Extensive testing conducted by a Kalgoorlie, Western Australia-based research hub has found Western Australian Goldfields mine sites can add value to their operations by focusing on small size fractions.
In recent decades, the primary driver to maximise profitability of mining operations has been to mine and process as much material as possible to exploit economies of scale. This has led to bigger equipment, higher throughput and greater production, but not necessarily efficient use of resources.
With the concerns of declining grades, more complex orebodies, greater haulage distances, higher energy costs and water usage, any approach that can alleviate the impact of these issues is highly desirable.
The Kalgoorlie-Boulder Mining Innovation Hub recently explored use of a pre-concentration technique known as “Grade by Size Deportment”.
“This technique exploits the propensity for some ores to exhibit preferential breakage leading to concentration of minerals in specific size fractions,” it explained.
Several sites within the Goldfields region of WA showed significant potential for separation by size to provide value to their operations, according to the hub. This is particularly the case where either marginal grades are present or growing distances from face to surface, or, from mine to mill, are subject to increasing transport costs, it said.
Research and test work by the hub show that natural grade by size deportment during coarse rock breakage and screening is a key lever for generating high-value coarse separation, it said. This, in turn, can drive better productivity and returns for mine operators.
The Kal Hub, established in 2018 by the Cooperative Research Centre for Optimising Resource Extraction (CRC ORE), enables focused collaboration between researchers; mining equipment, technology and services suppliers; and mining companies to unlock value for Australian mining through technology development.
CRC ORE Chief Operating Officer, Dr Luke Keeney, said: “In a short amount of time, the hub has been able to bring together some of the most innovative people in industry and research, enabling collaborative innovation to occur.
“This collaboration is good for the Goldfields, and for the wider mining industry, as it demonstrates the benefits mine sites can experience by deploying various aspects of Grade Engineering®, including grade-by-size deportment.”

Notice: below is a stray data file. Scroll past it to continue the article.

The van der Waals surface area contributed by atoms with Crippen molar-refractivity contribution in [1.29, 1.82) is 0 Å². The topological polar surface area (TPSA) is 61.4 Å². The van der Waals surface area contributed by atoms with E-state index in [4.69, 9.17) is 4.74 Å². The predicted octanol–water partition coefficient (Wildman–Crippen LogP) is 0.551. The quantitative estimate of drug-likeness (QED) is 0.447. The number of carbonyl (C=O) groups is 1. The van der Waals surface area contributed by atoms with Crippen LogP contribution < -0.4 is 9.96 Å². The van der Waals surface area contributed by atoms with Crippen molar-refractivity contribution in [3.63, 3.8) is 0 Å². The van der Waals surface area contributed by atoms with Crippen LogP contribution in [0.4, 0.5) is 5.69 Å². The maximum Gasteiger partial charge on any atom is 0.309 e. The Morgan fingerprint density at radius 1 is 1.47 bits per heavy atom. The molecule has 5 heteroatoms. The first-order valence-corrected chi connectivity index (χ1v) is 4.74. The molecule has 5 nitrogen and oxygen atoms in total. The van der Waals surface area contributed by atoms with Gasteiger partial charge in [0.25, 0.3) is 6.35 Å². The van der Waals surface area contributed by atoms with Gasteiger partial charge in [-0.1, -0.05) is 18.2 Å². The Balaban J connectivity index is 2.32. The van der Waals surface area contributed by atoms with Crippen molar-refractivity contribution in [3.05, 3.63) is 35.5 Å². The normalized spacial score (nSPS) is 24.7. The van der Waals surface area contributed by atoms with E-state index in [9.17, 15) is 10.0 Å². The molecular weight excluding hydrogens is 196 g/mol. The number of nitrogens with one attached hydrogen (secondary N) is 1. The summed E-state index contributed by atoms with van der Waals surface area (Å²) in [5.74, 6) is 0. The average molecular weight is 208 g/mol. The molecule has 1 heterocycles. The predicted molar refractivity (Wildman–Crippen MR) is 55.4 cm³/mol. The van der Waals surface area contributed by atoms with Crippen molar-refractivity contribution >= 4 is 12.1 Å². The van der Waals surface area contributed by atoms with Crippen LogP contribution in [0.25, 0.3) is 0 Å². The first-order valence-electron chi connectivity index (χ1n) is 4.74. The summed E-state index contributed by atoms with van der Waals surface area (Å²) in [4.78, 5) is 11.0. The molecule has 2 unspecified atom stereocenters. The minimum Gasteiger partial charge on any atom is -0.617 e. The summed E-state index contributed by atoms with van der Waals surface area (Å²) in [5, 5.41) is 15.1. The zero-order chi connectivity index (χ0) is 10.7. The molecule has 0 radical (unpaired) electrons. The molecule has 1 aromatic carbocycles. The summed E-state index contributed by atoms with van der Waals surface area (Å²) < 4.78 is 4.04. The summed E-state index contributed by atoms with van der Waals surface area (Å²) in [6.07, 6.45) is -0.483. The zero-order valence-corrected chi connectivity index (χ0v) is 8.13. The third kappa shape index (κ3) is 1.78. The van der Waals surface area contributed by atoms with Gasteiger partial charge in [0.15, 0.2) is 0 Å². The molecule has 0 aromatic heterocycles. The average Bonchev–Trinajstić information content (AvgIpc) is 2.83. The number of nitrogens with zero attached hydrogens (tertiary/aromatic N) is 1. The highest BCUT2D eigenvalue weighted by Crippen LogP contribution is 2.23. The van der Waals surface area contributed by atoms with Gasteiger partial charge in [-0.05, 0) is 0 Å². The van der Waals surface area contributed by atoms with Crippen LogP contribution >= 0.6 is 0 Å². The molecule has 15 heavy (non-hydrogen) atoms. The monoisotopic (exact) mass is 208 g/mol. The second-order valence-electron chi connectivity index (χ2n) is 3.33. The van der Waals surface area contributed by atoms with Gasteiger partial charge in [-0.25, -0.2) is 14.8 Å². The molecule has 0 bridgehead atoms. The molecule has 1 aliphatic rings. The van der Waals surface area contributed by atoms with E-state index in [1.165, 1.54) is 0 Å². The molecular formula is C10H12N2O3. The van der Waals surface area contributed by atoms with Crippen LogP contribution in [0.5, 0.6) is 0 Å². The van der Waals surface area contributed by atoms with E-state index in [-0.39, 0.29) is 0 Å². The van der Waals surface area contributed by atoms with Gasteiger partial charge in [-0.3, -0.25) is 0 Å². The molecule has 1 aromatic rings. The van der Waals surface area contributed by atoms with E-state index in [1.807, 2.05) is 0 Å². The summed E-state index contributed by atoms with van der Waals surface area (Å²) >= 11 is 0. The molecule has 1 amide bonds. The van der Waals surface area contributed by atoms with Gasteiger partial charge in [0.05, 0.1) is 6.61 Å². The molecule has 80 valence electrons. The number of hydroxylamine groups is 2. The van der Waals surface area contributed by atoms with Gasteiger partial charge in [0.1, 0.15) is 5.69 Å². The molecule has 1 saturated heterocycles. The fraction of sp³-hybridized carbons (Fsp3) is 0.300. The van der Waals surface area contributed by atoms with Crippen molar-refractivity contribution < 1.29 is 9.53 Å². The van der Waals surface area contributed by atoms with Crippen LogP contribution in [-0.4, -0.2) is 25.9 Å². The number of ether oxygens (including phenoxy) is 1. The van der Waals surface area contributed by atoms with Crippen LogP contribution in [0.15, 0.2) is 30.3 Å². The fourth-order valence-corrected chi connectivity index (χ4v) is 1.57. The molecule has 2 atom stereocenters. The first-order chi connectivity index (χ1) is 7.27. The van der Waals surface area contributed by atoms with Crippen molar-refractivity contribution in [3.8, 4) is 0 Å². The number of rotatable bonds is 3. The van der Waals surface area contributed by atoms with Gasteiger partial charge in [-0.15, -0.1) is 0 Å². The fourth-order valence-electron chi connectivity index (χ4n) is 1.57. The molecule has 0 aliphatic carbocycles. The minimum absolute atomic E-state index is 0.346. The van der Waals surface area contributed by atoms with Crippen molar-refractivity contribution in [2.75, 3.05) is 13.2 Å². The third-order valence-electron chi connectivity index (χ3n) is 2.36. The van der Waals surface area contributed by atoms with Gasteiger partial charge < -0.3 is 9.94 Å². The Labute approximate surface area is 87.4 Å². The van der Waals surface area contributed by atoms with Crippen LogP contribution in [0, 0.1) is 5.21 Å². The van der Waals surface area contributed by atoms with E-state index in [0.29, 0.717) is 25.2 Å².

Grade Engineering is a system-based methodology developed by CRC ORE designed to reject low value material early in the extraction value chain and pre-concentrate processing plant feed. A key lever for successful Grade Engineering is grade-by-size deportment, the hub said.
The Kal Hub Technical Advisor, Dr Laurence Dyer, said the objective of the Grade-by-Size Deportment project was to undertake initial representative sample testing to determine natural deportment Response Rankings at a range of deposits in the Kalgoorlie-Boulder region.
“This project provided an introduction for industry participants to Grade Engineering and an indication of potential opportunities that grade-by-size deportment may present,” Dr Dyer said.
“A number of companies came on board and we were able to obtain diamond drill core and reverse circulation (RC) drilling samples from a variety of sites in the Goldfields to crush, screen and assay to develop a snapshot of responses to this approach.”
Samples were crushed where necessary and screened into up to six size fractions, with a finer set of screens used for the RC samples to accommodate the difference in particle size distribution.
As expected, gold sites displayed significant variation in response, while all nickel sites tested showed significant upgrade in the finer fractions of both nickel and cobalt, the hub said.
“RC samples were a compelling sample option due to their prevalence and self-preparation for screening, however there remains a question as to the legitimacy of the results they generate,” it added.
Dr Dyer said: “Gold samples produced varied data with the majority of sites producing low to moderate upgrades on average.
“The RC samples generated greater variation and often decreased in grade at the finest size fractions, likely due to particles being below liberation size, creating issues with the response ranking fit.”
The Kal Hub research also showed nickel produced far more consistent behaviour with all sites producing moderate to high responses for both nickel and cobalt. While for some samples the nickel and cobalt response rankings matched well, in others, the nickel upgraded significantly better, it said.